Colour, Costume and Movement

Have you ever considered designing costumes for the theatre?

To complement next month's Cabinets of Costume exhibition, our latest showcase display features André Levinson’s Bakst: The Story of the Artist’s Life from the Library Treasures collection. It’s a biography of Russian artist Leon Bakst, richly illustrated with his drawings and costume designs. Bakst used bright eye-catching colours for his costumes so they would be more visible on stage. Some of them are more extravagant than others, depending on the shows for which they were designed, but there is a very real sense of movement in all of them, suggesting that Bakst had a clear mental image of the dancers wearing them.

Andre Levinson, Bakst: The Story of the Artist's Life, Plate IX, Sheherazade –first eunuch, Benjamin Blom: New York, 1923.

Andre Levinson, Bakst: The Story of the Artist's Life, Plate IX, Sheherazade –first eunuch, Benjamin Blom: New York, 1923.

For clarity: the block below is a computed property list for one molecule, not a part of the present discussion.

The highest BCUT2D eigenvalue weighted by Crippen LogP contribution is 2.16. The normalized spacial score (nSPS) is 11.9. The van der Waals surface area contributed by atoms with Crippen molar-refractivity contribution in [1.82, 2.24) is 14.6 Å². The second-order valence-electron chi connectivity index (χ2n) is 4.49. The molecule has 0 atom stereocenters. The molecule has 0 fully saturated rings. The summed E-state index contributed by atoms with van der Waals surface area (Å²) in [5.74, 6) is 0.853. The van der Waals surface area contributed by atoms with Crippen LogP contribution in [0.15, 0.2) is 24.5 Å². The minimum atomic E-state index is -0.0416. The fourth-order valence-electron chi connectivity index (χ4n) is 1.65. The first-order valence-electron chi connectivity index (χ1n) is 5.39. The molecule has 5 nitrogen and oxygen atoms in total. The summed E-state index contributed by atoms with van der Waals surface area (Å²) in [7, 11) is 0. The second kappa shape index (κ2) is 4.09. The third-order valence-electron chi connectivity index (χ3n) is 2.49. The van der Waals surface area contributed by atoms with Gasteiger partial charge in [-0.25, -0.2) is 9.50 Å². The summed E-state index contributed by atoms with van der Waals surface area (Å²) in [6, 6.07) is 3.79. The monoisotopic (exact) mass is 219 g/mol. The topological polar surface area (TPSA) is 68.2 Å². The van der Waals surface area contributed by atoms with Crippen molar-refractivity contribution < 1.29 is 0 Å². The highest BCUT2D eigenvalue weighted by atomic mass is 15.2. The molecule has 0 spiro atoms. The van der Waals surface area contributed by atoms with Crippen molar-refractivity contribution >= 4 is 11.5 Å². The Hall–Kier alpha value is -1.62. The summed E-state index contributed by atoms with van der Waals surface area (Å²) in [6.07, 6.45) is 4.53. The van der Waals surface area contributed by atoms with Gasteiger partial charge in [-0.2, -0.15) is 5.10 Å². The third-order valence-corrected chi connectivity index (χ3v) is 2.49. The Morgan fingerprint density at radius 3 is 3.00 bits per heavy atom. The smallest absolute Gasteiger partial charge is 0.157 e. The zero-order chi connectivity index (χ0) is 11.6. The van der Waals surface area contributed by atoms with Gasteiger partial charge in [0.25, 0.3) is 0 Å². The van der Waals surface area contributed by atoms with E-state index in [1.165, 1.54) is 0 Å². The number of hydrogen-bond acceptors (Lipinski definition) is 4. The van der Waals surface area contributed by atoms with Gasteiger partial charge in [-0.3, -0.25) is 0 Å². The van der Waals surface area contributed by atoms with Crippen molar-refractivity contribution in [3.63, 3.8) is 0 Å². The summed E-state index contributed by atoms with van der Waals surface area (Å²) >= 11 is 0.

Alongside them, we’ve included paintings of set designs by children at Dudley Girls’ High School that form part of the Marion Richardson collection in the Archives. Richardson trained at Birmingham School of Art, becoming an art teacher in Dudley when she was only 19 years old.  She saw the children’s skill and passion in drawing from their imaginations and colourfully described her trips to the Ballets Russes in London so as they could paint the scenes she so vividly conjured up for them. Like Bakst, Richardson valued a strong sense of colour and encouraged the children to experiment with mixing their own paints, feeling this would add to the power of their artwork. 

Installation shot of our latest showcase display, 24 April 2017.

Installation shot of our latest showcase display, 24 April 2017.

If you'd like to find out more about her life and career, why not visit the Archives?